Unlike many open source applications, Vienna is a great looking program, with a slick and streamlined interface. It can be used in one of three layout modes – report (email), condensed (triple pane) and unified (article view) of which the condensed view is the most useful for scanning and reading feeds. In addition, the articles can be styled from one of 14 built-in looks or you can download other styles from the app’s website or develop your own using CSS.
The application does not support Google Reader, but it can import your Google feeds via the OPML format. Feeds are displayed in traditional style on the left of the interface and can be arranged as you see fit by dragging and dropping from the list. Folders are supported and enable you to combine a number of similar web feeds into one merged feed, speeding up browsing times.
Vienna’s key strength lies in its filtering capabilities. You can search within a particular feed, within a folder, within unread articles, within today’s articles or within all articles. It’s useful way of finding topics you’re particularly interested in. Articles can also be shared in the usual way, though the Twitter and Facebook integration just calls up the relevant embedded page. Alongside Twitter and Facebook there’s also Delicious, Evernote and MarsEdit support.
While Vienna is a slick application, it lacks the bells and whistles and the Google Reader support of Gruml. The filtering is useful and the extensible CSS-driven styles are a great way of getting the articles looking the way you want, but it’s not the most feature-packed application. It’s not a bad application, but if you don’t want to pay for your news reader, I recommend you test drive Gruml at the same time and see which one is the best fit for your needs.
$10 – Acrylic – Trial Download
Most news readers have a familiar email style of interface where you drill down to an article from the feed, but the developers of Pulp decided to try something different. The entire application is rendered to look and (partially) behave like an actual newspaper, with large bold headlines, feature articles and content columns. There’s no getting away from the fact that it looks sensational, but the question is, how is it to use?
For this review, I tested version 2 of the software under OS X Lion. According to user feedback in the App Store, there were some teething problems with Lion, but we experienced no crashes during testing. The application loads with a baseline set of feeds in four categories, but these can be deleted immediately or added to easily enough. Pulp does include basic Google Reader integration, but only so far as adding individual feeds from your account – it doesn’t sync with your main feed.
Articles are displayed in a configurable and resizeable column format. To change a feed’s layout you simply click the Edit button and click on the configuration icon next each feed header. You can tweak sort priority, read mode (more on that in a minute), change the layout between one of six styles (from basic lists to photos only), the number of articles displayed at one time and in the security tab, enter any log-in details for the feed in question.
One of the issues with RSS feeds is that many sites only display the first two lines of any article. Pulp gets around this particular issue with its ‘Magic Reader’ feature. Clicking this button in article mode will download the rest of the article from the website and render it within the Pulp page – you can set this as the default behaviour in the configuration screen if required. There’s also a favourites drawer that you can drag interesting articles into for later reference.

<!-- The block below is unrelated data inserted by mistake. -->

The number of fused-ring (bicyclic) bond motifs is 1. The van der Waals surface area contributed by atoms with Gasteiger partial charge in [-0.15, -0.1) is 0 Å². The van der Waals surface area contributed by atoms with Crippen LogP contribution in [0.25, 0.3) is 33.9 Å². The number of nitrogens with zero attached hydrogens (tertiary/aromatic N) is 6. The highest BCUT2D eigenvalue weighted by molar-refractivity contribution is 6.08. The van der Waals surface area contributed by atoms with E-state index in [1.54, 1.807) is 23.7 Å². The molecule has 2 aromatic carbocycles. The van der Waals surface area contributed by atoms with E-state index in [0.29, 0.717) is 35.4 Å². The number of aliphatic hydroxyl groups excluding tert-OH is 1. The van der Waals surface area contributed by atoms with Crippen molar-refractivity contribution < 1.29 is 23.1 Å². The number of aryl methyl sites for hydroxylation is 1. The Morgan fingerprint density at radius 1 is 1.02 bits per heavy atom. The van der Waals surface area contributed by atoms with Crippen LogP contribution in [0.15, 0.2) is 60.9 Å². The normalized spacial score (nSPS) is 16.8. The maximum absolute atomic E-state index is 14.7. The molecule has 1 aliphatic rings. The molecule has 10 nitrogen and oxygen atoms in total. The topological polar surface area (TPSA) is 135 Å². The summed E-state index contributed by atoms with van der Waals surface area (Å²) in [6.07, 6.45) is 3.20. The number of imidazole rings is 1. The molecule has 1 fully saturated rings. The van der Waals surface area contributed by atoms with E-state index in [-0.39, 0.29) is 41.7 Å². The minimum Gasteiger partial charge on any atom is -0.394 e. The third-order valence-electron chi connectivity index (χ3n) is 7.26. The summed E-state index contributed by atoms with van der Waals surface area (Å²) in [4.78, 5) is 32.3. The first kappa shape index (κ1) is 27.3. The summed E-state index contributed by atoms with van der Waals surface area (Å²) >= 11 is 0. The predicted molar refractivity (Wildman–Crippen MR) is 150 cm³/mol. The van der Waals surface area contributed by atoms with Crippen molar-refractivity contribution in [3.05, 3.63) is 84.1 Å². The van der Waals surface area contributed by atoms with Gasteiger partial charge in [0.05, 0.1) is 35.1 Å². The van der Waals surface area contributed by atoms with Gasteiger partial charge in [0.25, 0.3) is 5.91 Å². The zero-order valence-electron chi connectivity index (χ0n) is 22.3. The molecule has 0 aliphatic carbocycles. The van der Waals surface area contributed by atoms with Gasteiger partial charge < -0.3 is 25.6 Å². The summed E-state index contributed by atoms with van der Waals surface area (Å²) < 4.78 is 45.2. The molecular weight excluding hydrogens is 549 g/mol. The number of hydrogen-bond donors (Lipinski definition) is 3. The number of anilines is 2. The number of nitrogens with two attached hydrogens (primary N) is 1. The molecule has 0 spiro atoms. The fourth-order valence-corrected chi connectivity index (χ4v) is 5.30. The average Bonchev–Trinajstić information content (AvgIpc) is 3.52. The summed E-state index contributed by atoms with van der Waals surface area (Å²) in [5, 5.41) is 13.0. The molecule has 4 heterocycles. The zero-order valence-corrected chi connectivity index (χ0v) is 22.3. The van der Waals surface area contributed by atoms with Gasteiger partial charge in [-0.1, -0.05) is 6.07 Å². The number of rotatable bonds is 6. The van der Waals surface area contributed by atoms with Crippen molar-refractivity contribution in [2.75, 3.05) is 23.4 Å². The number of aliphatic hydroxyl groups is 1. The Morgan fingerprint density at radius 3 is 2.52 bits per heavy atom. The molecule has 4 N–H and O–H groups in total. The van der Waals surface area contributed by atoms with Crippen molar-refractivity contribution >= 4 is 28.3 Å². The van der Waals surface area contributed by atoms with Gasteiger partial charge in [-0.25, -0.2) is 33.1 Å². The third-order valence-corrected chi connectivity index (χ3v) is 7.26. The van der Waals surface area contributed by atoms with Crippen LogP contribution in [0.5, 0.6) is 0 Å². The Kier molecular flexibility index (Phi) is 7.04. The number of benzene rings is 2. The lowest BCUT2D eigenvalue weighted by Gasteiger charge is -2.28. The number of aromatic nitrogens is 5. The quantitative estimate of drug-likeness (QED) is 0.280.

Pulp is a likeable app that invites you to delve into the articles it displays. The developers have attempted (not always completely successfully) to circumvent some of the basic issues with RSS feeds and the Magic Reader feature in particular is most welcome. It incorporates Facebook, Twitter, Instapaper, Read It Later and Readability sharing and also comes with an app-specific sync that ensures that any article you’ve read on the Pulp iPad app is dealt with as such on the desktop version. It has matured considerably since its original release (it was previously called Times) and is definitely worth looking at if Google Reader sync is not important to you.
$10 – ReederApp
Every now and then you get a Mac application that’s so effortlessly cool, it makes the rest of your software collection look like it’s running on an TRS-80. Reeder is one such app. It has been sitting pretty in the top half of the best-selling apps in the App Store since the store opened and won’t be leaving the ‘New and Noteworthy’ list until hell freezes over. It’s an app so slick that it makes the Old Spice guy look like the pop chanteuse Justin Bieber.
Reeder works in conjunction with Google Reader. It syncs your Google Reader folders and feeds the first time you run it and any changes that you make to these feeds in the app are synced back to Google. The application sports a triple-pane layout in full view mode, or a Twitter style two-pane look in compact mode. Feeds are displayed simply on the left of the application with unread post counts for each item.
Silvio Rizzi who developed Reeder went for a minimalist interface, with as few buttons cluttering things up as possible. However don’t let that deceive you, Reeder’s feature-packed in every way – it just doesn’t shout about it. When you select a feed from the list on the left, the articles are displayed in the middle pane in date or feed groups (depending upon your preference). Selecting an article displays it in the article window in beautifully rendered text. If the RSS feed in question only shows the first few lines of the article simply click the Readability icon beneath to download the rest of the article.
The interface is highly configurable – everything from the tint to the texture can be tweaked according to your preferences – you can even select monochrome icons if the colourful feed icons are putting you off your chai latte. Articles can be forwarded on to email, Readability, Instapaper, ReadItLater, Pinboard, Delicious, Zootool, Twitter and browsers. Twitter is built right into the app with a cool drop-down window enable you to quickly tweet about any interesting stories you discover.
Reeder is an absolute joy to use on a daily basis and offers everything you could want in a news reader application. The integrated Readability feature transforms even the most belligerent advert and graphic-heavy news pages into beautiful text that’s easy on the eye. The sharing functionality is easy to use and totally integrated. The Google Reader integration is seamless. The interface is a thing of beauty. Reeder is far and away the best Mac news reader currently on the market.